Last week was the Islamic celebration of Tobaski! Like most holidays around the world, it has religious origins but ends up being mostly about food and hanging out with friends and family. If you can afford it, you buy and slaughter a ram for the week long celebration. Lots of rams met their demise that day, but that meant lots of lunches for me.
This isn’t our ram, this is a goat from a few weeks ago. All of my ram pictures are a little too bloody to be blog appropriate.
One thing that struck me during the meal preparations was how different my food acquisition is here from the States. Just one year ago, I was a frequent McDonalds customer and indulged a little too much in All Day Breakfast, amongst other wonders. I had absolutely no idea where the food came from or how it was prepared or even if it was what the advertisement said it was. All I know is that it tasted good and was cheap.
As I sat watching the multiple lunches being made, I realized I know exactly where each part of each meal comes from here. We eat a lot of rice and koos, which we are now growing by the river (rice fields) and at the farm (koos fields). Bread is baked up the street in a big brick oven. The meat is from chickens, goats, or rams that we raise and kill – or buy from our neighbors. The vegetables are from the vegetable gardens down the road, sold in town or at the big weekly market. There are some exceptions – like the oil and salt and sugar we consume too much of here. The coffee and tea packets are also imported from somewhere, as are the packets of cookies and candy sold at the shops.
Does that matter? I mean, who cares if we raised the chickens here or if McDonalds raised the chickens somewhere in Idaho? For my Gambian family and our neighbors, it definitely matters. They work everyday in the gardens or on the farms or raising chickens and goats to feed their family and to sell in the market. Vegetable gardens and farms help them buy clothes and build their houses and help keep their children healthy.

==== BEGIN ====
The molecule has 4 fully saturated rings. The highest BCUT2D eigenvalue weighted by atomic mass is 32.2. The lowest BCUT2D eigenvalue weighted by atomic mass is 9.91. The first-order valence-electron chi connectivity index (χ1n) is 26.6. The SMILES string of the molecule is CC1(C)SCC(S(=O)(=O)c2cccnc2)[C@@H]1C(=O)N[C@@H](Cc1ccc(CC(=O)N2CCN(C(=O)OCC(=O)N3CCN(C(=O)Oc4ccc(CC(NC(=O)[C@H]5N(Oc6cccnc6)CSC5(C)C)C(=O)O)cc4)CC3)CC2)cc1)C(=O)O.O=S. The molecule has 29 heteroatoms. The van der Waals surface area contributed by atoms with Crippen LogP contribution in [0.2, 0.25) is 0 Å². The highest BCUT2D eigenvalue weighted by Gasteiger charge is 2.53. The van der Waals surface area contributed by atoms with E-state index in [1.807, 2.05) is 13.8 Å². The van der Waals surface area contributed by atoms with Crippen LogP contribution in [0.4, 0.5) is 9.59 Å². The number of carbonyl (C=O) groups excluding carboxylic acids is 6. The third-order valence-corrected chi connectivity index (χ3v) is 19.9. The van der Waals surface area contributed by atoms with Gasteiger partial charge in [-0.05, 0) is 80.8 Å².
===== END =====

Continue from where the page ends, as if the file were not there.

But does it matter in the States? I mean, how much of what you ate today came from somewhere in your area, or your state, or even your country? Do you know? I certainly didn’t know when I was ordering 3 bacon, egg and cheese biscuits and a caramel frappe (Side note: I would do a lot of things to eat those right now).
As non-communicable diseases rise worldwide, nutrition is an important part of the solution. Locally produced and fresh fruits, vegetables, grains and meats are part of that nutritional solution. Food has to be heavily processed and preserved to be sent from far away or overseas, decreasing nutritional value. Local farms and gardens contribute to local and world markets, help prevent climate change, and can be used to educate children about the importance of nutritious foods (especially if the local garden is in a school).
After living here, I think it does matter. Growing food or just knowing where food comes from is important – we literally need it to survive. After my time here in The Gambia is over (and after I consume 3 bacon, egg and cheese biscuits and a caramel frappe), I’ll try to start thinking more about where my food comes from.